This post is coming a little late for a “fall semester activities” list, especially considering that mid-term exams are being given next week, but I have delayed it because of some event scheduling that has just become finalized. On the whole, this will be a tamer semester than my first two at Ole Miss. Giving the frenetic pace of activities that usually accompanies a new professor’s first year at a new institution, this is a welcome respite, though not a total rest. I am already beginning to plan and prepare for some spring semester performances, editing and mastering of the CD project I have mentioned in a couple of previous posts (see here and here) is ongoing in hopes of a release early next year, and in addition to my usual editing and arranging work I am beginning some preliminary work on a book that I plan to complete this summer (more on that later). So, while the performances list for this semester is a little short, its brevity is only making room for other activities.
October 26-27: North Mississippi Symphony Orchestra
I am especially pleased to have been asked to play this concert. Not only does the music of John Williams (b. 1932) include some exciting material for brass players, but this set of concerts also includes a “run-out” to my undergraduate alma mater, Delta State University. The North Mississippi Symphony Orchestra (formerly the Tupelo Symphony Orchestra) is a great performance outlet for many area music teachers and other freelance musicians. Having been without a regular opportunity to perform as part of a symphony orchestra for the first time in eight years after leaving the Monroe Symphony Orchestra, I hope that this will be the first of many performances with this group. Visit the NMSO website for more information about this and other performances.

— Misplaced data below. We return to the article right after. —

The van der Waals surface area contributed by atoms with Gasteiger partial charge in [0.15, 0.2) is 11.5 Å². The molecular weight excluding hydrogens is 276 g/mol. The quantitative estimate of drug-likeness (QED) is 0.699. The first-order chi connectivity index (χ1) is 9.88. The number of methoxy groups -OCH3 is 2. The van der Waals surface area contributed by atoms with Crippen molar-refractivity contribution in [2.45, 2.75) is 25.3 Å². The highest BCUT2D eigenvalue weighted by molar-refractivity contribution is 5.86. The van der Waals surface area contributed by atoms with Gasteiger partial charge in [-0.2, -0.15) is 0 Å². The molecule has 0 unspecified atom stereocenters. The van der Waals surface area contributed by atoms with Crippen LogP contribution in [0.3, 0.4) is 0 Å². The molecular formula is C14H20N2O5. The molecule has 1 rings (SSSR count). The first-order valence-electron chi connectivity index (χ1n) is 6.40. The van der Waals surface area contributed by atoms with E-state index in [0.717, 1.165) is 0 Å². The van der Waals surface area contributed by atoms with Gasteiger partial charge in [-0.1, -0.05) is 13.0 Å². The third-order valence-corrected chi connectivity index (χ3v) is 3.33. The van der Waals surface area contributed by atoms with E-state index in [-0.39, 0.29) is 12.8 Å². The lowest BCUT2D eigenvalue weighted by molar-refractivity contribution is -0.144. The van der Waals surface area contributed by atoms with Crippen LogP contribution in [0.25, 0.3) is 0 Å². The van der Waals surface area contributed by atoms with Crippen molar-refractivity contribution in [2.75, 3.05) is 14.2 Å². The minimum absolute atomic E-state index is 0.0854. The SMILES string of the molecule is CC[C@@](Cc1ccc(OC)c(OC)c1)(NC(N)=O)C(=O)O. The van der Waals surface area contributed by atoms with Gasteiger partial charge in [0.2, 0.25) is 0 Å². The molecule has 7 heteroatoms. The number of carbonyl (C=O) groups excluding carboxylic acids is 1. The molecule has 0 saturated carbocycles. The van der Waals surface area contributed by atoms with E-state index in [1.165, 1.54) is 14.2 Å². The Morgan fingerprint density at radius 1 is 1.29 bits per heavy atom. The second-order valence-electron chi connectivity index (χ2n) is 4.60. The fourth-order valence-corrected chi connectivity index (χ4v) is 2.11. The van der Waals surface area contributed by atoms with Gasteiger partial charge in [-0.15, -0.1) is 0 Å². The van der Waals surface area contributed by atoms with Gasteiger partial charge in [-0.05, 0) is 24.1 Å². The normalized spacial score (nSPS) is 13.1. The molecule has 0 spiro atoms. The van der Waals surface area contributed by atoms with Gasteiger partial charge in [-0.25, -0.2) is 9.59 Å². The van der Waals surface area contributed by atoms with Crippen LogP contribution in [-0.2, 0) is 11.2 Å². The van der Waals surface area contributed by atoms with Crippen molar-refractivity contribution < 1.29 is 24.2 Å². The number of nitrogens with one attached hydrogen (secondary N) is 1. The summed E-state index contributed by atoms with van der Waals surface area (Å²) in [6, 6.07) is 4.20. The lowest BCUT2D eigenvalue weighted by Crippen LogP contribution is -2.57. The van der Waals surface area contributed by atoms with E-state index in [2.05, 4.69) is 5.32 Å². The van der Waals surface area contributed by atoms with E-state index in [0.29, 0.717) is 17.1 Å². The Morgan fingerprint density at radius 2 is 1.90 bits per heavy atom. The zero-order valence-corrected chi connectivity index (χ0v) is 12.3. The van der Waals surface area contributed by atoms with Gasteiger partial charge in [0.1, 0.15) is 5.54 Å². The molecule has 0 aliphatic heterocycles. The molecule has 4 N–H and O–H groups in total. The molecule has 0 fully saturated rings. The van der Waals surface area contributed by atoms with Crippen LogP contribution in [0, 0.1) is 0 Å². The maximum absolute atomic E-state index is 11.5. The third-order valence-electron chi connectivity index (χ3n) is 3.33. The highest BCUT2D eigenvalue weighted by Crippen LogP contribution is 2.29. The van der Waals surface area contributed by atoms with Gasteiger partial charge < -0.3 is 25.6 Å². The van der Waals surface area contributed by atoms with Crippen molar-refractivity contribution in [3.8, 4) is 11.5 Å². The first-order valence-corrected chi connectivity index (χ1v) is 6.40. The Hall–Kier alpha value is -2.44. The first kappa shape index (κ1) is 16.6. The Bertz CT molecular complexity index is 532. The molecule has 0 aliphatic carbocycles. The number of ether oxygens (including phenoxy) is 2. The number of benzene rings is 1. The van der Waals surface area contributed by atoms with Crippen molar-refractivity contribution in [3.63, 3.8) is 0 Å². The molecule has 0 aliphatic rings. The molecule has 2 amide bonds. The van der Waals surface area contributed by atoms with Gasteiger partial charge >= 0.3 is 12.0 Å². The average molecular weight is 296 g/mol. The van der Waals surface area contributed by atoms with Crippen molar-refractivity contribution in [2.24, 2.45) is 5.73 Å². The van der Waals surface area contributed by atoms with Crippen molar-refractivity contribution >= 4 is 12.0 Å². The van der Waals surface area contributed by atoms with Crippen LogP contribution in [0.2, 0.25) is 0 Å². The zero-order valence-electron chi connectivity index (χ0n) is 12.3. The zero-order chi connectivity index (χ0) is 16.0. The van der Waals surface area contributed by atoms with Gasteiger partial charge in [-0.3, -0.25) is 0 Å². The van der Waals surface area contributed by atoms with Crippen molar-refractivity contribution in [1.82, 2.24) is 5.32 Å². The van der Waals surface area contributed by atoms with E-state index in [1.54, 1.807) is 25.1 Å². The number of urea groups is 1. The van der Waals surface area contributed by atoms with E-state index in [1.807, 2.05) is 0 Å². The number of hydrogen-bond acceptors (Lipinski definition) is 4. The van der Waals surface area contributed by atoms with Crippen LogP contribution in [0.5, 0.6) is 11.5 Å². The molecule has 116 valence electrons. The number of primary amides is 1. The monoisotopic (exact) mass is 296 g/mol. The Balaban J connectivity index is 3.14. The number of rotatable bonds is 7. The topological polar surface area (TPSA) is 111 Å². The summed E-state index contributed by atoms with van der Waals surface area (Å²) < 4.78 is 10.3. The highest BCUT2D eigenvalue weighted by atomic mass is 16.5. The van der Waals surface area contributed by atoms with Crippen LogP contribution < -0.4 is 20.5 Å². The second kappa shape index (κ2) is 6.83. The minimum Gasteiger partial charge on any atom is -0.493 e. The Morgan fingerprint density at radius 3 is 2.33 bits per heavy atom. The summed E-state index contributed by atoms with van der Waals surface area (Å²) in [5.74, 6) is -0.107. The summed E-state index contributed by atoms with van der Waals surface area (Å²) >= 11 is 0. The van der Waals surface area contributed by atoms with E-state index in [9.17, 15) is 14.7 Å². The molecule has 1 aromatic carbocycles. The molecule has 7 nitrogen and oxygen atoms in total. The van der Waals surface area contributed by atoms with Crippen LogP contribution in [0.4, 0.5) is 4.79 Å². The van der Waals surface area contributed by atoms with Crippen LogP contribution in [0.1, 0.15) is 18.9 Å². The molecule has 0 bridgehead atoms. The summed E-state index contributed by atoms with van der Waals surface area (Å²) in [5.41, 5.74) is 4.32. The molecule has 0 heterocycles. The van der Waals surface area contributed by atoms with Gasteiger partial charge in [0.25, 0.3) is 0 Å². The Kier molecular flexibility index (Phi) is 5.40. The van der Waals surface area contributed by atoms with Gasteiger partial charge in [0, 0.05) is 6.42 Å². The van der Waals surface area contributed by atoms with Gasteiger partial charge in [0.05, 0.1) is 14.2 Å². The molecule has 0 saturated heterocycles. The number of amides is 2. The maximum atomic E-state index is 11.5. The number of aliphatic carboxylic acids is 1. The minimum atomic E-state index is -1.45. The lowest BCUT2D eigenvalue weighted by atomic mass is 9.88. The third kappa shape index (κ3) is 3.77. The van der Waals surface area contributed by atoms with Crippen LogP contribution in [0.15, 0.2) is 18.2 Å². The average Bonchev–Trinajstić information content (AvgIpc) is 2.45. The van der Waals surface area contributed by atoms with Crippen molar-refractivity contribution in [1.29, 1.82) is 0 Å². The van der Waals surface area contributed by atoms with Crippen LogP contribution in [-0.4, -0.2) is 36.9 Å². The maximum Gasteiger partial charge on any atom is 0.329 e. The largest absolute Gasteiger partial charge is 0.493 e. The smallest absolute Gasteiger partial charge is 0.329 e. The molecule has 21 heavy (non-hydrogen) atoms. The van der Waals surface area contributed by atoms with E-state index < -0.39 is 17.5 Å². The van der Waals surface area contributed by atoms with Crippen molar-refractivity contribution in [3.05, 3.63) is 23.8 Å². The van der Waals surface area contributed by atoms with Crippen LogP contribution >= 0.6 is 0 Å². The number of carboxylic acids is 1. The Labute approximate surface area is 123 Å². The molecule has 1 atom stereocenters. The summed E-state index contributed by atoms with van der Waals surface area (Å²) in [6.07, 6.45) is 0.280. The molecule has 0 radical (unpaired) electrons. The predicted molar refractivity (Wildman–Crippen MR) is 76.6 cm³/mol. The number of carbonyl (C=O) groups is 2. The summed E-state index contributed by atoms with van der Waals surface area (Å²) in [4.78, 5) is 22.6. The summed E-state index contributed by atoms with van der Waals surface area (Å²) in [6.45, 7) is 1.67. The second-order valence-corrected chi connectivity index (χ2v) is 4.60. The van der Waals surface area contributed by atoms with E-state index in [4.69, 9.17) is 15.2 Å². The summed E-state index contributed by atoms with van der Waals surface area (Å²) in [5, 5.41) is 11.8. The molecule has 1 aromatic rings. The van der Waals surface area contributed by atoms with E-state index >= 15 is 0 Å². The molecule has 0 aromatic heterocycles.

November 11: UM Low Brass Ensembles
One of the first things I did when I joined the Ole Miss faculty last fall was to start a trombone ensemble and a tuba-euphonium ensemble. There has not been a trombone ensemble here in twenty years or so to my knowledge, and as far as I can tell there has never been a tuba-euphonium ensemble, so these groups were quite new to our campus and our students. Now in our second year, the groups are still a little “wet behind the ears,” but are playing increasingly well and growing in size. The trombone ensemble now has thirteen members, and the tuba-euphonium ensemble ten. The November 11 program will be about an hour in length, more or less evenly divided between the two groups. Highlights will include selections from Psychedelic Dances by Gail Robertson (b. 1965), and Posaunenstadt! by Eric Ewazen (b. 1954). The concert will be held at 7:30pm in David H. Nutt Auditorium on the Ole Miss campus, and is free and open to the public.
December 3: Senior Recitals—Kevin Diehl, tuba, and D.J. Fitzgerald, trombone